But you always wonder what would have been, if things had gone a little differently a long time ago... 

Sunday, April 29, 2012

Bangkok, Revisited

This time, there were 2 thousand assorted sales & marketing personnel from dozens of countries, bodies being herded into conferences and meetings while the spirit wandered wild and free in the streets... and once you add that most were drinking their entire year's quota in these 4 days, it was literally and S&M summit.

Since we literally did only these four things - eat&drink, attend conferences, shop, and - er, warmed our eyes - I'm not going to be doing much talk about how awesome Bangkok is as a tourist destination.

One of the things that'll also strike you is how people look. Thais tend to be small, not particularly thin or fat, just a little... childlike. The whites are either expansive, ragged, and rangy, or beefy, red-faced, and sweaty. Indian, though, are almost always portly. And for some reason, slightly oily. 

The Whirlwind One-Day Tour: Temples and TukTuks.
Since the first day is always kept free to allow for delays and staggered arrivals, I was lucky enough to arrive in the morning and had the day free, so did a little round of the city. There's going to be enough time for the other stuff later; right now, let's do the de rigeur Wats, temples, palaces and get it out of our system.
Immediately, find an innovative new system in place between business owners hungry for footfalls and tuktuk operators.

Tell the tuktuk guy where you want to go, and he will take you for a fixed (bargained) fee - but if you also agree to go to 2 more places, that he chooses, he'll discount the trip down to half, and collect the difference as fuel vouchers from the shops. Works out pretty cheap, so we give it a try. The two he picked were a jewellery factory / souvenir shop, and a suitmaker / tailor / souvenir shop. 
In fact, there are very few places in Bangkok that aren't souvenir shops, including the taxis, the brothels, and the government buildings.

The jewellery place was ok - we'd seen warning signs plastered all over the airport warning us not to listen to anyone offering to sell jewellery. Not that we were likely candidates - 2 guys with cameras and completely bemused expressions, confronted with rows and rows of shelves of garnets, opals, jade, ad colored glass. A tiny dominatrix-channeling Thai guide gave us the once-over, sighed in resignation, and bustled us through the shopfloor in seconds and straight to the gift shop filled with badly-made wooden elephants and plastic horrors. There were some nice vintage cars parked outside, though, so got some decent shots.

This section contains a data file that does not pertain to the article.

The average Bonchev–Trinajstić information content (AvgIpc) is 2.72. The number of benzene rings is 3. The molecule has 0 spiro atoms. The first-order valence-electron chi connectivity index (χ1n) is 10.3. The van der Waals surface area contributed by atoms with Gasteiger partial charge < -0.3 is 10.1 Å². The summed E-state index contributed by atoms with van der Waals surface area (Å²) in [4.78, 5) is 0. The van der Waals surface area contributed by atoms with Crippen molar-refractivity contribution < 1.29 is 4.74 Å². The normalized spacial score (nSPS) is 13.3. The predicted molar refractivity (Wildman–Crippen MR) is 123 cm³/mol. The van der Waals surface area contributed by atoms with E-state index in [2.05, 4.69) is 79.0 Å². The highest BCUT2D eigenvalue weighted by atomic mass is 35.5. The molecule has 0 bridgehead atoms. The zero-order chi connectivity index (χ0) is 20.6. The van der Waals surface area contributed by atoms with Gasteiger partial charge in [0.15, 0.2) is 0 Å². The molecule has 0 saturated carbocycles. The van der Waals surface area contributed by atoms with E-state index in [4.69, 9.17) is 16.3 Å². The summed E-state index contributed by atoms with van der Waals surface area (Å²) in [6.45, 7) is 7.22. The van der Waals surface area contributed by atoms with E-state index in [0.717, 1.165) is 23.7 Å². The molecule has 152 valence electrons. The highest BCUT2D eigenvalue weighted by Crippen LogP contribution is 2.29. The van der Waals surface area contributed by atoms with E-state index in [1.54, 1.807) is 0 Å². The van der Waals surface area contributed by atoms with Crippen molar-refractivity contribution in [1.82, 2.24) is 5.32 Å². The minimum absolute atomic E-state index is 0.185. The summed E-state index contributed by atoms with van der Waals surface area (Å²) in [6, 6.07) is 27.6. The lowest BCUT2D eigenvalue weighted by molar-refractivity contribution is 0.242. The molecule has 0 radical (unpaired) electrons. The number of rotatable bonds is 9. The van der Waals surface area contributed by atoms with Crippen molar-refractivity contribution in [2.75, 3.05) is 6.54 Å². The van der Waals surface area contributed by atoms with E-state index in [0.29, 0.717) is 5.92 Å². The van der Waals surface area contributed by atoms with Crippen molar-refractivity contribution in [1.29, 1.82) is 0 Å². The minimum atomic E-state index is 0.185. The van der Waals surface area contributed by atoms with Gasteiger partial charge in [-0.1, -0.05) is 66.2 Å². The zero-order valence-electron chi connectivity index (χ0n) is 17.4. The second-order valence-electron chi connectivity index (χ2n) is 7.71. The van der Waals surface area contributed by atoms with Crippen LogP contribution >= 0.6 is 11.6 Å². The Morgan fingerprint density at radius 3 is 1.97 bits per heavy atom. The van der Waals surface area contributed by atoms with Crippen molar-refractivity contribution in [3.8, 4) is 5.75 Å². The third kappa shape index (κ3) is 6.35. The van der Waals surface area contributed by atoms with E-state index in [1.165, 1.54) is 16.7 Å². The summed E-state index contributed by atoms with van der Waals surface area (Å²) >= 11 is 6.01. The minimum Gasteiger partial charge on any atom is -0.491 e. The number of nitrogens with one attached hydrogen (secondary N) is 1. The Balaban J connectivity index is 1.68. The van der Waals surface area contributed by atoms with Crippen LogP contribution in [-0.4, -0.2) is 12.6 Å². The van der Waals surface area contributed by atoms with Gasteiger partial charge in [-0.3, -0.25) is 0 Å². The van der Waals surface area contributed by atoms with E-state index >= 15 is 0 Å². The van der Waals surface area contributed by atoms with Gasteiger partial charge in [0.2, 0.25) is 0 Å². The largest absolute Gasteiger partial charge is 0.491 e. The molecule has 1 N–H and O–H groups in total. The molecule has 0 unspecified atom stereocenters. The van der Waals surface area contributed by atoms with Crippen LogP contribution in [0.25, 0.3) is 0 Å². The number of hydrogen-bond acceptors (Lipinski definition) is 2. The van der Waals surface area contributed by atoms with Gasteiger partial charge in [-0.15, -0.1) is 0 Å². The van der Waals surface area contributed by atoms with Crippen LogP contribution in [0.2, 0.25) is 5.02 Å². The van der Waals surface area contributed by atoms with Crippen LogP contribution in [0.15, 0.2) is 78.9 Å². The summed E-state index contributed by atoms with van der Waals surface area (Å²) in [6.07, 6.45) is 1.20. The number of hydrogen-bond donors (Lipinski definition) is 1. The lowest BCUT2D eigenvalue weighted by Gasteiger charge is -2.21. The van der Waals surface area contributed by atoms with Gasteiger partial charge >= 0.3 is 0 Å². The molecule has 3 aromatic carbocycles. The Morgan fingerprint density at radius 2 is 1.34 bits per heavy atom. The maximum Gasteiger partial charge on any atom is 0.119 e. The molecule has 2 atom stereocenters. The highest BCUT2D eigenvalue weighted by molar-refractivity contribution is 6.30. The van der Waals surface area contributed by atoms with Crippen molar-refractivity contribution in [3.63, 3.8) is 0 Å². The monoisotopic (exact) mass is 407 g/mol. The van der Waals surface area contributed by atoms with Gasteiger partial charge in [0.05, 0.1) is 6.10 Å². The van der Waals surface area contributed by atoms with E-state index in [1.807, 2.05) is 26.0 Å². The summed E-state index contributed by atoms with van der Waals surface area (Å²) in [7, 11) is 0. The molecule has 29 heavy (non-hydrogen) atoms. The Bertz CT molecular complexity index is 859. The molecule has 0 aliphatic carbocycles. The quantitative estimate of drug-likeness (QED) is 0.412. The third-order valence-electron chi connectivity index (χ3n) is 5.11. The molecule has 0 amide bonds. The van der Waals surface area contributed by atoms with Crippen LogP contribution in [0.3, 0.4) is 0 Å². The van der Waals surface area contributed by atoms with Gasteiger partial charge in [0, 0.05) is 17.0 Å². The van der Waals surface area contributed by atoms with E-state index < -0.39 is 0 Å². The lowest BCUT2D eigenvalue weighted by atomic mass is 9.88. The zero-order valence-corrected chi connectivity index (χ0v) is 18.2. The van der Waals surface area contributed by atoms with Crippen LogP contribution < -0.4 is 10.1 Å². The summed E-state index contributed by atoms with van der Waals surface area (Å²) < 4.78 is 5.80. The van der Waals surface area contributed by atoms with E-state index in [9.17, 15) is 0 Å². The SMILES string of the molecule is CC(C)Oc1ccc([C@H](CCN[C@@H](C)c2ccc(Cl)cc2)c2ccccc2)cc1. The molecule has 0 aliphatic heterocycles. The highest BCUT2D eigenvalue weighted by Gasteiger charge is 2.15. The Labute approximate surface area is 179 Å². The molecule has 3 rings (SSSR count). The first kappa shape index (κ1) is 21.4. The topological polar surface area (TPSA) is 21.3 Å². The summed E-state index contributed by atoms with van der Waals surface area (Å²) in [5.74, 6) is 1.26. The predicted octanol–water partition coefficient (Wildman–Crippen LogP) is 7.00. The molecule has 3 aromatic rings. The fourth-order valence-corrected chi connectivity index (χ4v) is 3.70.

Jade statues, vintage cars, tiny asian people... this is just waiting for an Indy cameo

The second place - the tailor - actually made sense because we were much more likely to wear clothes than jewellery, and this was immediately grasped by the five large, mustachioed, thuggish-looking middle eastern gentlemen who appeared to run the establishment. We were treated to a dazzling array of fabrics, cuts, styles, garments, and pictures of garments, all of which we steadfastly refused and they grew increasingly irritated, finally reaching the point of 'This one?' (glare). 'No? This one?' (glare). 'You know English?' (disgusted glare) and so on. We were finally shoved in disgust to the gift shop. Bought a fridge magnet just to avoid getting killed for kidneys and moved on, to - 

A Random Temple

All I could think was 'Someone needs to climb up and polish that daily...'

Pillared Temple

A giant Standing Buddha

Some very nice pillar decorations

Chinatown - Every city has one

Decorated Palaces

Assorted statues of Thai lions looking surprised

The Leaning Spires of Bangkok

The Golden Mount

Bang a gong

Weird Alien Tree

Bunches of Prayer Flags stuck into the ground as a pair of giant puffy pink balls

Guardian Doors: Demonic life-size warrior paintings guard the portals

Somehow he looks like a reject from Pirates Of The Caribbean: Stranger Tides more and more

An angrezon ke zamaanein ke statue

Have no clue what this is, but it shows assorted cops laughing a lot, so scares me horribly

One highlight which you should see - did a visit to the Giant Golden Reclining Buddha in the Wat Pho who's two stories high lying on his side, and several train coaches long. The hall is huge, and a ceiling that size unfortunately has to be held up with pillars, so you can't see any place where the Buddha is fully visible except for near the head or feet... but the really interesting thing was behind the statue. As you go round, you're supposed to drop alms into a hundred and eight little bronze pots lined up along the back, indicating the 108 auspicious characters of the Buddha; the hall is filled with a continuous white-noise metallic susurrus of the world's only copper waterfall. 



The 108 bronze jars of donations

And so ended a day of touristy stuff. With lots of photos taken. 

Insert clever caption here. Prizes offered. 

Shopping: malls and markets
Ah, the shopping. People make sustainable business models centered around Bangkok shopping, they dream about it, they talk about it, and when they're here, they do very little else... but somehow, this time, I found it very monochrome. 
Bangkok seems to be going through the throes of an Angry Birds retail orgasm. They're literally everywhere - on iPad covers, bags, USB drives, speakers, keychains, t-shirts, cakes, stripper tattoos, you name it, it's there. Makes you feel like you're living inside a phone.